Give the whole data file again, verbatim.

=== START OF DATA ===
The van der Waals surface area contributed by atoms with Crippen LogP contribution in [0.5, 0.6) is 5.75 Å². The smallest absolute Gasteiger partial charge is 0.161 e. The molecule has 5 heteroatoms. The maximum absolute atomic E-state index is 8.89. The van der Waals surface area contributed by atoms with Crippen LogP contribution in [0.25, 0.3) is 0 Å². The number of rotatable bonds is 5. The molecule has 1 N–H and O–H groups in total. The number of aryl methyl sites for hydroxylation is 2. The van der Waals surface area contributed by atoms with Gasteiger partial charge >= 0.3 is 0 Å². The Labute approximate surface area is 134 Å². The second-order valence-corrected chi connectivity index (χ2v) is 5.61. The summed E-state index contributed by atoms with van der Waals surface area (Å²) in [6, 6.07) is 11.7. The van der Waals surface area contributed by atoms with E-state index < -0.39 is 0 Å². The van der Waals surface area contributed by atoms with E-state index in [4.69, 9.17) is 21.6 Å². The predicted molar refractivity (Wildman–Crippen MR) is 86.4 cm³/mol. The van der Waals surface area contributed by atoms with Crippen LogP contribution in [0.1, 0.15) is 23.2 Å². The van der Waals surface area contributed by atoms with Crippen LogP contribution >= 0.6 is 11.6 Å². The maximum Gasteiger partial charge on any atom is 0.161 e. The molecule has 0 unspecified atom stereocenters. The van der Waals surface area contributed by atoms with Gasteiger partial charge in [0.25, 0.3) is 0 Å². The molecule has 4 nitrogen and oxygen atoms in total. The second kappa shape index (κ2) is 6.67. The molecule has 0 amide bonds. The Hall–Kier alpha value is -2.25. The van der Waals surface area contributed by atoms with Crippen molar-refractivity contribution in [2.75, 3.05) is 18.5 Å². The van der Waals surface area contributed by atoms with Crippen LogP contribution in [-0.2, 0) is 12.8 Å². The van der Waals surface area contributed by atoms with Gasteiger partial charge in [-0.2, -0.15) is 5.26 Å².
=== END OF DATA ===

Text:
The van der Waals surface area contributed by atoms with Crippen LogP contribution in [0.5, 0.6) is 5.75 Å². The smallest absolute Gasteiger partial charge is 0.161 e. The molecule has 5 heteroatoms. The maximum absolute atomic E-state index is 8.89. The van der Waals surface area contributed by atoms with Crippen LogP contribution in [0.25, 0.3) is 0 Å². The number of rotatable bonds is 5. The molecule has 1 N–H and O–H groups in total. The number of aryl methyl sites for hydroxylation is 2. The van der Waals surface area contributed by atoms with Gasteiger partial charge >= 0.3 is 0 Å². The Labute approximate surface area is 134 Å². The second-order valence-corrected chi connectivity index (χ2v) is 5.61. The summed E-state index contributed by atoms with van der Waals surface area (Å²) in [6, 6.07) is 11.7. The van der Waals surface area contributed by atoms with E-state index < -0.39 is 0 Å². The van der Waals surface area contributed by atoms with E-state index in [4.69, 9.17) is 21.6 Å². The predicted molar refractivity (Wildman–Crippen MR) is 86.4 cm³/mol. The van der Waals surface area contributed by atoms with Crippen LogP contribution in [0.1, 0.15) is 23.2 Å². The van der Waals surface area contributed by atoms with Crippen LogP contribution >= 0.6 is 11.6 Å². The maximum Gasteiger partial charge on any atom is 0.161 e. The molecule has 0 unspecified atom stereocenters. The van der Waals surface area contributed by atoms with Gasteiger partial charge in [0.25, 0.3) is 0 Å². The molecule has 4 nitrogen and oxygen atoms in total. The second kappa shape index (κ2) is 6.67. The molecule has 0 amide bonds. The Hall–Kier alpha value is -2.25. The van der Waals surface area contributed by atoms with Crippen molar-refractivity contribution in [2.75, 3.05) is 18.5 Å². The van der Waals surface area contributed by atoms with Crippen LogP contribution in [-0.2, 0) is 12.8 Å². The van der Waals surface area contributed by atoms with Gasteiger partial charge in [-0.2, -0.15) is 5.26 Å².